Allowing for the difference in populations, New York and Washington experienced nothing like the dislocation in the Gulf or the disruption to the economy.
After 9/11, people were frightened and angry. Americans were told the enemy was terrorism and soon our troops moved against Afghanistan and then into Iraq. Yesterday as US troops rolled into New Orleans, Louisiana's governor promised that they would fire on citizens if provoked. Americans leaders promised that when the Americans rolled into Baghdad that the troops would be cheered. The same was promised yesterday about New Orleans. In both cases the receptions were mixed.
People died in New Orleans in the aftermath - some from thirst. Americans wonder why so little is done about getting relief to the survivors. Why all the rhetoric about zero tolerance for looting - someone who might help themselves to bottles of water at what once had been a store. Zero tolerance means that there are no exceptional circumstances or excuses allowed. In reality, those on the ground would probably not shoot someone for getting drinking water, but it does show how completely out of touch officials are about the reality of the situation.
One of the top people at FEMA, the agency charged with handling the crisis, was interviewed on national television. He claimed he was unaware that thousands of refugees had gathered at the Saint's Stadium in New Orleans. The reporter was aghast. How could he not know? His answer, he was too busy managing the situation and saving lives.
Americans watch the disconnect between what is happening to people in the Gulf and what the government is doing to help the victims. The message coming out of Washington is that oil will be managed and looters will be shot. Yet as one wag put it,"what separates a law abiding citizen from a criminal is three meals."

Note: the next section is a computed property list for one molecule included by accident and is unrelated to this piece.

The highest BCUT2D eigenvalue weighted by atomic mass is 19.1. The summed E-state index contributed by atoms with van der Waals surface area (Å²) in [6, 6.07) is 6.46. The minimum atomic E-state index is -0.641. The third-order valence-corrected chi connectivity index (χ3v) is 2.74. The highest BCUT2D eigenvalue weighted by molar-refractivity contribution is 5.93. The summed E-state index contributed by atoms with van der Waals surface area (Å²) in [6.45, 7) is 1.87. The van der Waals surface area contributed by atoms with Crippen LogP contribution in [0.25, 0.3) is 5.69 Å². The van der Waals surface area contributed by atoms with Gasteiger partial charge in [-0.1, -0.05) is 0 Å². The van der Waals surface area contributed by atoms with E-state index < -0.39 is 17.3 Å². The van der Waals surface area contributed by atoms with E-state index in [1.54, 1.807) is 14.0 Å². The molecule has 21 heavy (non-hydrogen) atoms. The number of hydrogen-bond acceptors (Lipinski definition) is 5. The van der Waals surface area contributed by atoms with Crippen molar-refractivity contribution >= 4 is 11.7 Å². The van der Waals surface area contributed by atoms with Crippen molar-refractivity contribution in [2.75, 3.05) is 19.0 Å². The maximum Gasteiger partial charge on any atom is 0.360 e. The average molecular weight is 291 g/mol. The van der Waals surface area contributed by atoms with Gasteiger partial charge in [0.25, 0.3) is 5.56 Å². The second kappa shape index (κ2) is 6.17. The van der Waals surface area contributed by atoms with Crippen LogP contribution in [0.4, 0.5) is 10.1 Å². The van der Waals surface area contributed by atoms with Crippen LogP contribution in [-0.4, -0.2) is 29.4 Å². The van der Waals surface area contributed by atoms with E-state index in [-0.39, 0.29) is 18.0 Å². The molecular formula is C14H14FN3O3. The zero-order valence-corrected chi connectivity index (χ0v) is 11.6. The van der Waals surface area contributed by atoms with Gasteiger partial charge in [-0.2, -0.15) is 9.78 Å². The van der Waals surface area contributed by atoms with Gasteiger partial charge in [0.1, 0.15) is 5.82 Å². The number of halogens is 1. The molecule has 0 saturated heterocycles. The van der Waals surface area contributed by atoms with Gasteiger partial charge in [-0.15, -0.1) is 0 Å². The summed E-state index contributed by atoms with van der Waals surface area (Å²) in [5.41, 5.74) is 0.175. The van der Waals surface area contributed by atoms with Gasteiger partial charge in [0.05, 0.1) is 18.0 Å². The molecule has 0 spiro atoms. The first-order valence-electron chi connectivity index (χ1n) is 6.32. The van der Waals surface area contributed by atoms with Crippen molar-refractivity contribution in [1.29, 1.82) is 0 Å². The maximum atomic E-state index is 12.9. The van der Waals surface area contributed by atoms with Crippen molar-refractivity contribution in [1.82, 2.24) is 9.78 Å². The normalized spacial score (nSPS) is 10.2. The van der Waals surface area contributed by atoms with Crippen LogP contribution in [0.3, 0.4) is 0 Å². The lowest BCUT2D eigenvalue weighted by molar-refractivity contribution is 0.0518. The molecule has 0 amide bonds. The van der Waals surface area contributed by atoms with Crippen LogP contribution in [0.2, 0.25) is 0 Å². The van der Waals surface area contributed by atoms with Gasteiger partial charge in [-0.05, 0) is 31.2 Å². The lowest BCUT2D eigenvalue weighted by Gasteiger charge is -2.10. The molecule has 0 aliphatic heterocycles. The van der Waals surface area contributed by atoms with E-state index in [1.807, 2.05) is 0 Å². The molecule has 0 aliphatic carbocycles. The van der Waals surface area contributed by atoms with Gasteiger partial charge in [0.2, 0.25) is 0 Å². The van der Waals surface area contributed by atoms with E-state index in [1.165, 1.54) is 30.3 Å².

In the end, probably very few, if any, people will be shot over taking a bottle of water without paying for it, but what will be remembered is the strident rhetoric about those who fly over a city in their private jets as people raise their arms skyward and plead for help - the basic necessities.
And it has not escaped the notice of Americans and of the world at large that those left behind have been the people of color, the impoverished, the old, the sick, the weak. This is the theme that seems to come out from the events over and over. No commentaries. The pictures say it all. There are no pundits or partisans, save for a few voices here and there. We are in too much shock to say much of anything. It is quite a sight to see bodies floating in a river; bodies in wheel chairs, left in the sun; bodies in a Stadium where refugees have congregated, but who are forgotten.
America's forgotten people.
We forgot about them in the evacuation in the face of Katrina. We forgot about them in the aftermath.
Maybe for the first time, we as American remember that maybe we forgot about these people long ago.
Perhaps looking at their faces, we will remember who they are and what America is all about.